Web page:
Design on Experiment LTD Stirling

Discussion on Stirling or "hot air" engines (all types)
Bigsteve
Posts: 1
Joined: Wed Nov 10, 2010 7:56 am

Design on Experiment LTD Stirling

Postby Bigsteve » Wed Nov 10, 2010 8:22 am

My apologies if this has been covered before in the forum... I couldn't find it with a search. I am building an LTD stirling, based off of one on Jan Ridders website. I was wondering if anyone has tried a design on experiment with LTD's in general to improve their efficiency (the required differential, power, or top speed)?

If not, from your own personal experiences, where am I going to get the most bang for my buck, so to speak?

Reducing friction (obviously)
Displacer volume (increase vs. decrease)
displacer bore
displacer stroke
anything else?

Longboy
Posts: 107
Joined: Thu Oct 29, 2009 11:17 pm
Location: Tucson, AZ

Re: Design on Experiment LTD Stirling

Postby Longboy » Wed Nov 10, 2010 12:20 pm

You can modify and observe the changes. The most "bang for your buck" would be an engine built to plan that runs. You can experiment with the basic construction plans in your choice of materials used, their sizes and weights, sealants and bearings, lubricants and heat input distribution and waste heat rejection . As far as increasing efficiency, how would you know? What instrumentation would you use and how can you record it and report it? More trouble than it is worth to graph efficientcys. I believe most hobbiests should think in terms of improvement over efficiency. Just come back to the basic goal........can I get my engine to run faster with less heat input? In LTD Stirling, this would seem to be the pinacle of a successful build! :mrgreen:

jimlarsen
Posts: 212
Joined: Sat Apr 17, 2010 11:04 am

Re: Design on Experiment LTD Stirling

Postby jimlarsen » Wed Nov 10, 2010 8:15 pm

Several years ago I was challenged by Brent Van Arsdell (he owns The American Stirling Co, stirlingengine.com) to build a low temperature differential Stirling engine that was efficient enough to run from the heat of your hand. My design had to be something that could be built without a machine shop. It became a 2 to 3 year study of ways to re-engineer the LTD design to reduce friction and simplify construction. I gave a lot of attention to friction reduction through both bearing design and engine configuration. I can tell you that when you are dealing with micro-horsepower you must do everything you can to eliminate even micro-friction.

I turned the main axle to a vertical orientation. The end of the axle is almost sharp and rides on a hard surface. The flywheel will coast for over two minutes with this low friction setup. I could not use graphite and glass for the drive piston in this design because I had a budget restriction as part of the challenge, so I used a thermoformed diaphragm. It offers almost no friction and has very little wasted motion.

Jan Ridder makes some beautiful engines, and are quite different from my hand built approach. I am not a machinist, so I don't have the ability to produce that type of engine.

http://www.youtube.com/16strings

jimlarsen
Posts: 212
Joined: Sat Apr 17, 2010 11:04 am

Re: Design on Experiment LTD Stirling

Postby jimlarsen » Mon Nov 15, 2010 8:11 am

My LTD engines wil run with a temperature differential of 9 degrees.

jimlarsen
Posts: 212
Joined: Sat Apr 17, 2010 11:04 am

Re: Design on Experiment LTD Stirling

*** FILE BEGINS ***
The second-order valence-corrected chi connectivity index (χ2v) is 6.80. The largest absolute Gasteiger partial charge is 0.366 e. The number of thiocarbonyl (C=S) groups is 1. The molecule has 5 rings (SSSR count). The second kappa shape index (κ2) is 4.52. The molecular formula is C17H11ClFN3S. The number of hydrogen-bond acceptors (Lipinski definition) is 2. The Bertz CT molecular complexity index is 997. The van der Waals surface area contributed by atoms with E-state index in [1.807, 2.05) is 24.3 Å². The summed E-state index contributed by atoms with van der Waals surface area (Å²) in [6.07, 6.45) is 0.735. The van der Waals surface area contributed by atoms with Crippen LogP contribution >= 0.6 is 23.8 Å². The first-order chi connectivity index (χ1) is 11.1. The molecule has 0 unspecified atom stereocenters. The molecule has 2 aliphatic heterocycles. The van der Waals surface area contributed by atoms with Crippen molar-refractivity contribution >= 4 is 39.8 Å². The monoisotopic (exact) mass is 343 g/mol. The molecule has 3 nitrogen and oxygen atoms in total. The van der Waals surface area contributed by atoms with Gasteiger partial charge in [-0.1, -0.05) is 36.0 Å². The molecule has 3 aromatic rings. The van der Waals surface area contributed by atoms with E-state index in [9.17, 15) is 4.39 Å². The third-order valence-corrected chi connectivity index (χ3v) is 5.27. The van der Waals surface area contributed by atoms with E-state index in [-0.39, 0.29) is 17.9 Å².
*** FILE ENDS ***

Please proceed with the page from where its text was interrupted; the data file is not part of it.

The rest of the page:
Postby jimlarsen » Tue Nov 16, 2010 7:47 am

I am working on a scaled up LTD design, but not as big as the one in the video. My surfaces will each be 12" x 12". I am calling it the Toy Driver.

The reason you don't see lots of large LTD engines is an issue of horsepower. LTD engines don't produce much.

PKM
Posts: 17
Joined: Thu Sep 09, 2010 5:09 am

Re: Design on Experiment LTD Stirling

Postby PKM » Tue Nov 16, 2010 9:31 am

Bigsteve,

Of the factors you mentioned in your original post all but one of them seem to be design factors, not properties suitable for tweaking and iterative improvement.

Reducing friction (obviously)
Displacer volume (increase vs. decrease)
displacer bore
displacer stroke

The optimal displacer volume seems to be well specified on other posts on this forum- the consensus is 2/3 of the displacer cylinder volume. LTD engines seem to run best with a large bore compared to stroke, so make this ratio as large as you practically can. A long stroke isn't necessary for LTD engines as heat migrating from the hot end to the cold end isn't a major concern, and a long stroke means pushing the displacer further which wastes power, so a small stroke is ideal.

Power piston bore and stroke are less set in stone. The swept volume is important as it needs to match the change in volume of the contained air moving from the hot side to the cold side- too short a stroke wastes potential power, too long a stroke makes the engine try to run backwards at TDC and BDC. Once the power piston bore and stroke have been determined, one potential avenue for experimentation is the ratio of power piston stroke to displacer stroke. They tend to be the same on simple engines so that only one crank is needed, but there is no real reason for them to be the same.

Friction is, as you say, the killer for LTD engines, and there are as many ways of addressing that as there are moving parts in an engine. Large LTD engines seem to be a bit of a pariah that no-one takes seriously, so there may not be much established wisdom as to the best way to build them. Why not just build an engine you can easily tweak and see what results you can get?


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